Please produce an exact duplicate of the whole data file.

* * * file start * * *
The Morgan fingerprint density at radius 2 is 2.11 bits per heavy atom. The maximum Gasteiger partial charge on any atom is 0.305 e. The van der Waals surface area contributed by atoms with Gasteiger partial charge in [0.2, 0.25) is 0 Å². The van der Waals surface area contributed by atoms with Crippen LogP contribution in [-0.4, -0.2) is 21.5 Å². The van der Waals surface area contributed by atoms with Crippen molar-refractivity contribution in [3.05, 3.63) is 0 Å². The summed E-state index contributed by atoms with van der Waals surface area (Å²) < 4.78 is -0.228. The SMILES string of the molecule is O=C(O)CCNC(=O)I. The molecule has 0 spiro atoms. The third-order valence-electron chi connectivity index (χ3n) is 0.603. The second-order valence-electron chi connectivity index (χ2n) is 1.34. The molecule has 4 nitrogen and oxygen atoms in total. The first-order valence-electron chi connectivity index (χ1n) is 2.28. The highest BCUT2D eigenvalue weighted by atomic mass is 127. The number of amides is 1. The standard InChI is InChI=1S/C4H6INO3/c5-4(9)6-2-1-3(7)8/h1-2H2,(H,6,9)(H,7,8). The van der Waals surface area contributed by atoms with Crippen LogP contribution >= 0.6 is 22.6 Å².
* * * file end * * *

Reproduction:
The Morgan fingerprint density at radius 2 is 2.11 bits per heavy atom. The maximum Gasteiger partial charge on any atom is 0.305 e. The van der Waals surface area contributed by atoms with Gasteiger partial charge in [0.2, 0.25) is 0 Å². The van der Waals surface area contributed by atoms with Crippen LogP contribution in [-0.4, -0.2) is 21.5 Å². The van der Waals surface area contributed by atoms with Crippen molar-refractivity contribution in [3.05, 3.63) is 0 Å². The summed E-state index contributed by atoms with van der Waals surface area (Å²) < 4.78 is -0.228. The SMILES string of the molecule is O=C(O)CCNC(=O)I. The molecule has 0 spiro atoms. The third-order valence-electron chi connectivity index (χ3n) is 0.603. The second-order valence-electron chi connectivity index (χ2n) is 1.34. The molecule has 4 nitrogen and oxygen atoms in total. The first-order valence-electron chi connectivity index (χ1n) is 2.28. The highest BCUT2D eigenvalue weighted by atomic mass is 127. The number of amides is 1. The standard InChI is InChI=1S/C4H6INO3/c5-4(9)6-2-1-3(7)8/h1-2H2,(H,6,9)(H,7,8). The van der Waals surface area contributed by atoms with Crippen LogP contribution >= 0.6 is 22.6 Å².